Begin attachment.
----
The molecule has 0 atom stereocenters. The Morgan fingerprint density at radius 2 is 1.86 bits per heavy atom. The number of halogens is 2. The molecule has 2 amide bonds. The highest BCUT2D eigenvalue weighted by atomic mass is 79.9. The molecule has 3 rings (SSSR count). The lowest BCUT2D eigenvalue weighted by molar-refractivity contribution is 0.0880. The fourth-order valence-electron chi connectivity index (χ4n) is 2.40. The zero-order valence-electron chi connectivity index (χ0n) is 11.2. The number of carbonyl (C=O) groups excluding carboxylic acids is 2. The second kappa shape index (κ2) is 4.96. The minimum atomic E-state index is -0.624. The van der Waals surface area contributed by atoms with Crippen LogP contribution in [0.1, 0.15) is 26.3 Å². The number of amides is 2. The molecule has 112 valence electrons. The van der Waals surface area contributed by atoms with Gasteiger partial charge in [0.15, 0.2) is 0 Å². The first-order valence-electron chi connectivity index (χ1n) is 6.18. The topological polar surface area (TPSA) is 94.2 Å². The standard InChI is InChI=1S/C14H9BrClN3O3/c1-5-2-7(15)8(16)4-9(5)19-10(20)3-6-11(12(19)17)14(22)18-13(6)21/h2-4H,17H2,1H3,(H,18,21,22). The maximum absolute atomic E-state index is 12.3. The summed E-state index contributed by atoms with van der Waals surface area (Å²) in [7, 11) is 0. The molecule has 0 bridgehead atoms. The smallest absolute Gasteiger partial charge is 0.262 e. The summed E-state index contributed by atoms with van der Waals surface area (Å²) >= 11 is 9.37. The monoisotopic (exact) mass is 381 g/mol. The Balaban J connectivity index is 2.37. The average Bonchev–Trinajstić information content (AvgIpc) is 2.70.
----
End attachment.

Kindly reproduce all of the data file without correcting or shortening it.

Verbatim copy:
The molecule has 0 atom stereocenters. The Morgan fingerprint density at radius 2 is 1.86 bits per heavy atom. The number of halogens is 2. The molecule has 2 amide bonds. The highest BCUT2D eigenvalue weighted by atomic mass is 79.9. The molecule has 3 rings (SSSR count). The lowest BCUT2D eigenvalue weighted by molar-refractivity contribution is 0.0880. The fourth-order valence-electron chi connectivity index (χ4n) is 2.40. The zero-order valence-electron chi connectivity index (χ0n) is 11.2. The number of carbonyl (C=O) groups excluding carboxylic acids is 2. The second kappa shape index (κ2) is 4.96. The minimum atomic E-state index is -0.624. The van der Waals surface area contributed by atoms with Crippen LogP contribution in [0.1, 0.15) is 26.3 Å². The number of amides is 2. The molecule has 112 valence electrons. The van der Waals surface area contributed by atoms with Gasteiger partial charge in [0.15, 0.2) is 0 Å². The first-order valence-electron chi connectivity index (χ1n) is 6.18. The topological polar surface area (TPSA) is 94.2 Å². The standard InChI is InChI=1S/C14H9BrClN3O3/c1-5-2-7(15)8(16)4-9(5)19-10(20)3-6-11(12(19)17)14(22)18-13(6)21/h2-4H,17H2,1H3,(H,18,21,22). The maximum absolute atomic E-state index is 12.3. The summed E-state index contributed by atoms with van der Waals surface area (Å²) in [7, 11) is 0. The molecule has 0 bridgehead atoms. The smallest absolute Gasteiger partial charge is 0.262 e. The summed E-state index contributed by atoms with van der Waals surface area (Å²) >= 11 is 9.37. The monoisotopic (exact) mass is 381 g/mol. The Balaban J connectivity index is 2.37. The average Bonchev–Trinajstić information content (AvgIpc) is 2.70.